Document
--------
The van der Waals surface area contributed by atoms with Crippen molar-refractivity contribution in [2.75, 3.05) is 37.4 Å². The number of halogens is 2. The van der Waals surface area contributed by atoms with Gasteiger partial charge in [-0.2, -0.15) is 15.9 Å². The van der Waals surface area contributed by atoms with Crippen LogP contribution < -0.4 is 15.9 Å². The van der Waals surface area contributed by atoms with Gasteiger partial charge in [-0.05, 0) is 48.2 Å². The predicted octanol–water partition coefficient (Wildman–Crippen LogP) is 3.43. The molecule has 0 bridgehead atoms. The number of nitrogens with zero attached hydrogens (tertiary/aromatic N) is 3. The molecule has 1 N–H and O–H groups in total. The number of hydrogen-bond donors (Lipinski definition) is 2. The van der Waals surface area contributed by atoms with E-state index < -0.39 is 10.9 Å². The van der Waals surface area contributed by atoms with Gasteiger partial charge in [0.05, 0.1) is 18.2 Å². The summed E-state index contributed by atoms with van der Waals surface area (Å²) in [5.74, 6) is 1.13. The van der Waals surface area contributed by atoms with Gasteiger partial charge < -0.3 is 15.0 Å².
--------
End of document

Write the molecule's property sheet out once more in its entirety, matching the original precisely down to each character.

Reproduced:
The van der Waals surface area contributed by atoms with Crippen molar-refractivity contribution in [2.75, 3.05) is 37.4 Å². The number of halogens is 2. The van der Waals surface area contributed by atoms with Gasteiger partial charge in [-0.2, -0.15) is 15.9 Å². The van der Waals surface area contributed by atoms with Crippen LogP contribution < -0.4 is 15.9 Å². The van der Waals surface area contributed by atoms with Gasteiger partial charge in [-0.05, 0) is 48.2 Å². The predicted octanol–water partition coefficient (Wildman–Crippen LogP) is 3.43. The molecule has 0 bridgehead atoms. The number of nitrogens with zero attached hydrogens (tertiary/aromatic N) is 3. The molecule has 1 N–H and O–H groups in total. The number of hydrogen-bond donors (Lipinski definition) is 2. The van der Waals surface area contributed by atoms with E-state index < -0.39 is 10.9 Å². The van der Waals surface area contributed by atoms with Gasteiger partial charge in [0.05, 0.1) is 18.2 Å². The summed E-state index contributed by atoms with van der Waals surface area (Å²) in [5.74, 6) is 1.13. The van der Waals surface area contributed by atoms with Gasteiger partial charge < -0.3 is 15.0 Å².